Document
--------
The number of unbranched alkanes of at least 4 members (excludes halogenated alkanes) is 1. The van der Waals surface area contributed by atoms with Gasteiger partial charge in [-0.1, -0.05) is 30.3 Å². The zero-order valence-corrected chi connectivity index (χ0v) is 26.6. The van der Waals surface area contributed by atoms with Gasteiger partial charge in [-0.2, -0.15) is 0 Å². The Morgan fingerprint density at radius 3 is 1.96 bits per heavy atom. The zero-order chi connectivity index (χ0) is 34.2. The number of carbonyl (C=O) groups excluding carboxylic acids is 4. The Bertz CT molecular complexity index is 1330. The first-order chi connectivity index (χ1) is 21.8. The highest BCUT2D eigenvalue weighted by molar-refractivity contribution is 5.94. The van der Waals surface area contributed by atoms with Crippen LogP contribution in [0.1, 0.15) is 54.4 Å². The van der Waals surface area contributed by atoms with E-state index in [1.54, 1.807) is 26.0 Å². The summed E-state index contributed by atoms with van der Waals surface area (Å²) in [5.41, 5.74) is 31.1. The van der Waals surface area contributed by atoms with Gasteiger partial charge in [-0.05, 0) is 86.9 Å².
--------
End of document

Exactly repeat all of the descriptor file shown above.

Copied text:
The number of unbranched alkanes of at least 4 members (excludes halogenated alkanes) is 1. The van der Waals surface area contributed by atoms with Gasteiger partial charge in [-0.1, -0.05) is 30.3 Å². The zero-order valence-corrected chi connectivity index (χ0v) is 26.6. The van der Waals surface area contributed by atoms with Gasteiger partial charge in [-0.2, -0.15) is 0 Å². The Morgan fingerprint density at radius 3 is 1.96 bits per heavy atom. The zero-order chi connectivity index (χ0) is 34.2. The number of carbonyl (C=O) groups excluding carboxylic acids is 4. The Bertz CT molecular complexity index is 1330. The first-order chi connectivity index (χ1) is 21.8. The highest BCUT2D eigenvalue weighted by molar-refractivity contribution is 5.94. The van der Waals surface area contributed by atoms with Crippen LogP contribution in [0.1, 0.15) is 54.4 Å². The van der Waals surface area contributed by atoms with E-state index in [1.54, 1.807) is 26.0 Å². The summed E-state index contributed by atoms with van der Waals surface area (Å²) in [5.41, 5.74) is 31.1. The van der Waals surface area contributed by atoms with Gasteiger partial charge in [-0.05, 0) is 86.9 Å².